A Note on Annuities: The Drawbacks of the “Wonder Product”
The following is a guest post from Marc C. Shaffer, CFP®, AIF®, EA, of Searcy Financial Services, Inc.
A guaranteed income stream? With the ups and downs of the stock market and employment opportunities over the past few years, many would welcome anything that included the words ‘guaranteed’ and ‘income’ in the same sentence. With annuities being marketed with this promise, it’s no wonder they have earned the reputation of being a “wonder product.” For some people, it may make sense to use an annuity; however, consider these drawbacks before you purchase:
- High Commissions: The commission paid to the annuity salesperson is often in the 6 percent range, and sometimes as high as 8 percent. At a 6 percent commission, for example, the sale of a $200,000 annuity will bring in $12,000 for the sales representative.
- Mortality and expense charges (a.k.a. M&E charges): Annuities have, on average, an annual 1.3 percent charge against the assets plus an annual administration charge for what is termed "mortality and expense charges." (This is in addition to the underlying investment fund charges.)
- Surrender fee: Most contracts have a hefty fee if the contract is surrendered within the first five to ten years and sometimes longer. This is because the insurance company paid a commission to the person who sold the annuity. Generally, the more the salesperson was paid, the longer the surrender term and more punishing the surrender penalty.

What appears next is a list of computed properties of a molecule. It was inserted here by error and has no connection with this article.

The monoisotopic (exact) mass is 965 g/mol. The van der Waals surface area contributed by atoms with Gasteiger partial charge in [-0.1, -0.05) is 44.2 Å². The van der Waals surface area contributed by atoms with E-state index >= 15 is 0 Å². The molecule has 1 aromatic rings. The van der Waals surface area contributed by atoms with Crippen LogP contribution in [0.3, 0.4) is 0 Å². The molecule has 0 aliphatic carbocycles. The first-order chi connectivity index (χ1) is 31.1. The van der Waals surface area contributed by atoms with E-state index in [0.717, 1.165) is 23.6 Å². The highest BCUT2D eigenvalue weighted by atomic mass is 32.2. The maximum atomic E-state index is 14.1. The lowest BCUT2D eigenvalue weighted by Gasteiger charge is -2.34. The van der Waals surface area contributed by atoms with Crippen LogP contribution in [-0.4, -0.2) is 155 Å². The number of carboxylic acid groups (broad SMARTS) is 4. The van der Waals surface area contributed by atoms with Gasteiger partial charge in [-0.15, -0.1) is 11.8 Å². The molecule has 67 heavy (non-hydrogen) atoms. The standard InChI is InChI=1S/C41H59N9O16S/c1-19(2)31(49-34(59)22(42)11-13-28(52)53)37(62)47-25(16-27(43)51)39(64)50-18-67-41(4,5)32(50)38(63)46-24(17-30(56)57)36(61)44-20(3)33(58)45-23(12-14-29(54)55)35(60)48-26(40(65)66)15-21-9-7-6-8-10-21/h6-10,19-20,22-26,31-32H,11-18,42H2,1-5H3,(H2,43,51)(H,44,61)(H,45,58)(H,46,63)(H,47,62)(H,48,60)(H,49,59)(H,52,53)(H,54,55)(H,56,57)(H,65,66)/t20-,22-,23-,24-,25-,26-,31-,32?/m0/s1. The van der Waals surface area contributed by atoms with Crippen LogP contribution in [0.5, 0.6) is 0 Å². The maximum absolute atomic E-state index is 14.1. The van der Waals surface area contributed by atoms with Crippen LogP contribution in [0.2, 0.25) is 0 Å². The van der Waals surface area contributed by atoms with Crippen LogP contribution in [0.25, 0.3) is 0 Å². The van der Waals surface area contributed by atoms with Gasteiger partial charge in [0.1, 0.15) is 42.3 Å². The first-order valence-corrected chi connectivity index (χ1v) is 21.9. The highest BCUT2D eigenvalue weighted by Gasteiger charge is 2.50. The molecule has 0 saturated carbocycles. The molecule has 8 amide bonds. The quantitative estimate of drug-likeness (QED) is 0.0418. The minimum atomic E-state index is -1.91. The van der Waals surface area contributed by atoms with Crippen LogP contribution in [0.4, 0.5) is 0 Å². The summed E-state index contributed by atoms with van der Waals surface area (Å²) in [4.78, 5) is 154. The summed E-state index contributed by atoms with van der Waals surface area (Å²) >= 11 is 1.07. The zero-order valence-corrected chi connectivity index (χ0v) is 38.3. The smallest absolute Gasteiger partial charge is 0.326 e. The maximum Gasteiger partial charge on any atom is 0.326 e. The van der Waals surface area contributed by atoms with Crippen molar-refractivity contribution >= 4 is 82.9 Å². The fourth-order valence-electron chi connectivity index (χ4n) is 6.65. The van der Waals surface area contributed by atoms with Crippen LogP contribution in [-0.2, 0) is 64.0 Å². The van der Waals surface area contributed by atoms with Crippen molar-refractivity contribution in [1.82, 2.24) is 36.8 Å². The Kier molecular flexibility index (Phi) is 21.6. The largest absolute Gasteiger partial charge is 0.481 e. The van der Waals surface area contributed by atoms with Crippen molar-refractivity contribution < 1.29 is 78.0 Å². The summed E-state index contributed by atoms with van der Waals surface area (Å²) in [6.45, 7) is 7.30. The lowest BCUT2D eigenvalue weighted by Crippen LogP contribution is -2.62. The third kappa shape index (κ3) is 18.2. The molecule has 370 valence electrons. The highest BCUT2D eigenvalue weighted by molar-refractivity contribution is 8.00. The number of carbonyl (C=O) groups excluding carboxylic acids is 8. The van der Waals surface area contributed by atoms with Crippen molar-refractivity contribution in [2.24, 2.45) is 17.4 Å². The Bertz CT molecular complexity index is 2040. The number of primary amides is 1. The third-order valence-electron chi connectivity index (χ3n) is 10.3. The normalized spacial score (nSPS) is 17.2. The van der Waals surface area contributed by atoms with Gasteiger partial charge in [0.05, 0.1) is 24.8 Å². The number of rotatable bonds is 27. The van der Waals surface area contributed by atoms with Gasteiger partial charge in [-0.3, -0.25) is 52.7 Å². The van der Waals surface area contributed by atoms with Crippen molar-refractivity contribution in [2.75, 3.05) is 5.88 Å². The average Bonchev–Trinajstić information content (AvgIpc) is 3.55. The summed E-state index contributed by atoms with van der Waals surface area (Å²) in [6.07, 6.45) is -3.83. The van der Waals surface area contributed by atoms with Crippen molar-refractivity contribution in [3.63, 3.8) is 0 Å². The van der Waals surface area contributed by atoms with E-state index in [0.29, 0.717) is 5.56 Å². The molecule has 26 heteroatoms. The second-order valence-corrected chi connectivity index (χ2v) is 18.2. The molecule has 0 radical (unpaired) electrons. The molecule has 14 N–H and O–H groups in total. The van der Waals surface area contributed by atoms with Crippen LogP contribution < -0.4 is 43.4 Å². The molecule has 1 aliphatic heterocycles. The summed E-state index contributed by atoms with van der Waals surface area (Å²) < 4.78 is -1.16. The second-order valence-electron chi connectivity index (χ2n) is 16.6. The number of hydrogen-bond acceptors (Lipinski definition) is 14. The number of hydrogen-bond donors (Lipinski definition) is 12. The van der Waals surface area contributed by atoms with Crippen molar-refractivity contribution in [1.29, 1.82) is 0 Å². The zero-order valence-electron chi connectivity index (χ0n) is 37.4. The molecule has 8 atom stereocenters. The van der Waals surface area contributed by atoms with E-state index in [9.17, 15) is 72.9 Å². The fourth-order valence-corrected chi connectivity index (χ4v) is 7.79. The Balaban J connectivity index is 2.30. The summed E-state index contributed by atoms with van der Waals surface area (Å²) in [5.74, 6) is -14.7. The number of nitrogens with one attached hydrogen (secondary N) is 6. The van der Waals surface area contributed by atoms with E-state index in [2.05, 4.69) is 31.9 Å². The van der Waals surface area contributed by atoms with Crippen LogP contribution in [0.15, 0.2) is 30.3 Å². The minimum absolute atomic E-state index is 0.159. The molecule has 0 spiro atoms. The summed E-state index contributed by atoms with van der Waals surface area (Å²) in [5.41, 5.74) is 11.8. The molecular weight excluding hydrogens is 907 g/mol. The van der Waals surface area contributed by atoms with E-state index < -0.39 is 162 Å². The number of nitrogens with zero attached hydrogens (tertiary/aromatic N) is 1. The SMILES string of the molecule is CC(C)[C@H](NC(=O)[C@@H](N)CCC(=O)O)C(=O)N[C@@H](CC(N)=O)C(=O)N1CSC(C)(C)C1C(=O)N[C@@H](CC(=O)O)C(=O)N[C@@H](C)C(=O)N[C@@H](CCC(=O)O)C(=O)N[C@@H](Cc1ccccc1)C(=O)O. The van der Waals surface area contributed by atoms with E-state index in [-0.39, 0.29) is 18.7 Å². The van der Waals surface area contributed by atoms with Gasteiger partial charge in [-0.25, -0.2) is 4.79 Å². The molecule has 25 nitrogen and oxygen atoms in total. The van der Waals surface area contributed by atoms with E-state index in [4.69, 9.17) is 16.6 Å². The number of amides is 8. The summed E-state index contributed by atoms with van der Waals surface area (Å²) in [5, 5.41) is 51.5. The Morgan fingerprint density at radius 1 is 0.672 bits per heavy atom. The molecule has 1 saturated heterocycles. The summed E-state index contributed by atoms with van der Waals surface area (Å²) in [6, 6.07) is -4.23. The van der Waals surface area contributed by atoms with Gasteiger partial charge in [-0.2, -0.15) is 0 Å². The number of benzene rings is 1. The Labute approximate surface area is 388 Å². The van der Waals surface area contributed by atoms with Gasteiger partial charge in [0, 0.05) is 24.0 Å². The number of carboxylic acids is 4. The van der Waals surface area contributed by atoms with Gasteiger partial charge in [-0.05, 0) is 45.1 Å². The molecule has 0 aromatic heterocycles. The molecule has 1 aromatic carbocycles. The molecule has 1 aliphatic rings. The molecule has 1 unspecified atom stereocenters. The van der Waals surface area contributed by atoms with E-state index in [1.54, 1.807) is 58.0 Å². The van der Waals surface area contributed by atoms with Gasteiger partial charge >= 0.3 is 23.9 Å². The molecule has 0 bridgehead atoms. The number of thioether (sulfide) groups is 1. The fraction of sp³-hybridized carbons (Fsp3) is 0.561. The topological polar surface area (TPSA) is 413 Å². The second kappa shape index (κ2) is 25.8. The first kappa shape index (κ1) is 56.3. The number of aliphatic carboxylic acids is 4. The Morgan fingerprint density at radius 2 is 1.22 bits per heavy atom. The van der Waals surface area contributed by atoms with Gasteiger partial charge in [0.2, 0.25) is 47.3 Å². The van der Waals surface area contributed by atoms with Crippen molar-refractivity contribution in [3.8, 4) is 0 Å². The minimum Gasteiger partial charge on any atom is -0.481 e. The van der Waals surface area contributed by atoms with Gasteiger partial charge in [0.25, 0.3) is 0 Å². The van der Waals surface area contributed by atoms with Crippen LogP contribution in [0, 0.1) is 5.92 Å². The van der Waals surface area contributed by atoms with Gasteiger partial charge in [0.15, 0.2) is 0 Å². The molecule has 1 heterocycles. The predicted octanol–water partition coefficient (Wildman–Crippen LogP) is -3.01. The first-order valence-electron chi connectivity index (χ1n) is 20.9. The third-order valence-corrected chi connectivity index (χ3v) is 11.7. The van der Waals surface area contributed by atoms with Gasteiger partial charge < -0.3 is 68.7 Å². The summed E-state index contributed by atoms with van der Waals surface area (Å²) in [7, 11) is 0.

- Annuities in IRAs (or qualified accounts): The single most disturbing trend is the annuity sale in IRA accounts. Although annuities may be appropriate for individuals in a higher marginal income tax bracket to accomplish tax deferral, they are usually not appropriate for an IRA investment. Since an IRA is already a tax-deferred vehicle, there is no reason to pay the higher fees charged by the annuity.
Unfortunately, many representatives sell the benefits of annuities without helping clients understand the tradeoff for using this product. For individuals whose situation is ideal for using annuities, they can be a terrific product, but in the wrong situation can be a disaster. With many advisors and agents driven by personal gain, their recommendation may be biased when, in fact, other financial products may make far greater sense. If you are not working with a financial advisor who accepts fiduciary responsibility and can oversee your purchase or explain both the pros and cons to annuities, you may be led to make a decision that is not to your best benefit. When dealing with annuities, the motto is truly, ‘Buyer beware!”
Marc C. Shaffer, CFP®, AIF®, EA, is a principal of Searcy Financial Services, Inc., a registered investment advisory firm in Overland Park, Kan. For more information, visit www.SearcyFinancial.com. Follow us on Twitter at @SearcyFinancial.
*Nothing in this article should be construed as tax advice. Contact a qualified tax professional to discuss any tax matters relating to your retirement plan investment options.
*Guest bloggers sometimes endorse specific investments, general investing strategies or other products/services/ institutions that we do not recommend or have not analyzed. Reviews and endorsements in this post should not be interpreted as a recommendation/endorsement by Smart401k.
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Smart401k is a web-based investment advisory service providing unbiased recommendations to help people invest in employer-sponsored retirement plans. Smart401k provides service to nearly 11,000 clients who collectively have more than $2 billion in assets. Plan participants receive personalized, fund-specific investment recommendations and the support of professional investment advisers available to discuss all investment questions. Based in Overland Park, KS, Smart401k is online at www.Smart401k.com.